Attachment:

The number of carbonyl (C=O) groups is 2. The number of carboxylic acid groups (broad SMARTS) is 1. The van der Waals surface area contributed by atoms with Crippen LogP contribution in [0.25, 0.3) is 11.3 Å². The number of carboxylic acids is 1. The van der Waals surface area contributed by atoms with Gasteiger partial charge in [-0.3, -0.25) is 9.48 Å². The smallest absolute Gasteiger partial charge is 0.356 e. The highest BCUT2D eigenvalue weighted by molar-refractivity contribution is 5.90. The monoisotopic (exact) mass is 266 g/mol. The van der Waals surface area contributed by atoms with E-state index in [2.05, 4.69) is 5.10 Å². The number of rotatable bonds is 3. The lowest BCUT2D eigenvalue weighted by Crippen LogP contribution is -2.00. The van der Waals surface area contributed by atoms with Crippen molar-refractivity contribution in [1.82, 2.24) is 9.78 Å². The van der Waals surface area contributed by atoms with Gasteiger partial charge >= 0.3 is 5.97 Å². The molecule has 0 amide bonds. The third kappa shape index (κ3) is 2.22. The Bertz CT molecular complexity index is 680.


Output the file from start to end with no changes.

The number of carbonyl (C=O) groups is 2. The number of carboxylic acid groups (broad SMARTS) is 1. The van der Waals surface area contributed by atoms with Crippen LogP contribution in [0.25, 0.3) is 11.3 Å². The number of carboxylic acids is 1. The van der Waals surface area contributed by atoms with Gasteiger partial charge in [-0.3, -0.25) is 9.48 Å². The smallest absolute Gasteiger partial charge is 0.356 e. The highest BCUT2D eigenvalue weighted by molar-refractivity contribution is 5.90. The monoisotopic (exact) mass is 266 g/mol. The van der Waals surface area contributed by atoms with E-state index in [2.05, 4.69) is 5.10 Å². The number of rotatable bonds is 3. The lowest BCUT2D eigenvalue weighted by Crippen LogP contribution is -2.00. The van der Waals surface area contributed by atoms with Crippen molar-refractivity contribution in [1.82, 2.24) is 9.78 Å². The van der Waals surface area contributed by atoms with Gasteiger partial charge >= 0.3 is 5.97 Å². The molecule has 0 amide bonds. The third kappa shape index (κ3) is 2.22. The Bertz CT molecular complexity index is 680.